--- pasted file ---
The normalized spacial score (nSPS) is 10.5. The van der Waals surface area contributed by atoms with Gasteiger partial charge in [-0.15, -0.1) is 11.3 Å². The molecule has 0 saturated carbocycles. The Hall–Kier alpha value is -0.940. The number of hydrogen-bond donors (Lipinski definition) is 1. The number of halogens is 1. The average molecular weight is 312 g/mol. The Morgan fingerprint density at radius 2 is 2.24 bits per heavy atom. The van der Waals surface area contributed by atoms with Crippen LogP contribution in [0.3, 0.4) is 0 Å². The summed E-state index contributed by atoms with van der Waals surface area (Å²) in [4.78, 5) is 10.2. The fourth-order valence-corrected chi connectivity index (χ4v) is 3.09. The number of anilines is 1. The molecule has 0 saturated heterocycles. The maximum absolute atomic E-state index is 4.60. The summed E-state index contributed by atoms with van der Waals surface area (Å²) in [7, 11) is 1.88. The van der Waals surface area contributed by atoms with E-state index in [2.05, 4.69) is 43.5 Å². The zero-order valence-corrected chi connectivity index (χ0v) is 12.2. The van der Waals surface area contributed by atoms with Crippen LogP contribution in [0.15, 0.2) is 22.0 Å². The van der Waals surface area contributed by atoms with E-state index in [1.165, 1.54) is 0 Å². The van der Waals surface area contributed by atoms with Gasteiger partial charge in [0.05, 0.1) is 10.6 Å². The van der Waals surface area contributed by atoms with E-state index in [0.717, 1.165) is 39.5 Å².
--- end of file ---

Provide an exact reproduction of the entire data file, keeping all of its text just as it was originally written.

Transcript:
The normalized spacial score (nSPS) is 10.5. The van der Waals surface area contributed by atoms with Gasteiger partial charge in [-0.15, -0.1) is 11.3 Å². The molecule has 0 saturated carbocycles. The Hall–Kier alpha value is -0.940. The number of hydrogen-bond donors (Lipinski definition) is 1. The number of halogens is 1. The average molecular weight is 312 g/mol. The Morgan fingerprint density at radius 2 is 2.24 bits per heavy atom. The van der Waals surface area contributed by atoms with Crippen LogP contribution in [0.3, 0.4) is 0 Å². The summed E-state index contributed by atoms with van der Waals surface area (Å²) in [4.78, 5) is 10.2. The fourth-order valence-corrected chi connectivity index (χ4v) is 3.09. The number of anilines is 1. The molecule has 0 saturated heterocycles. The maximum absolute atomic E-state index is 4.60. The summed E-state index contributed by atoms with van der Waals surface area (Å²) in [7, 11) is 1.88. The van der Waals surface area contributed by atoms with E-state index in [2.05, 4.69) is 43.5 Å². The zero-order valence-corrected chi connectivity index (χ0v) is 12.2. The van der Waals surface area contributed by atoms with Crippen LogP contribution in [0.15, 0.2) is 22.0 Å². The van der Waals surface area contributed by atoms with E-state index in [1.165, 1.54) is 0 Å². The van der Waals surface area contributed by atoms with Gasteiger partial charge in [0.05, 0.1) is 10.6 Å². The van der Waals surface area contributed by atoms with E-state index in [0.717, 1.165) is 39.5 Å².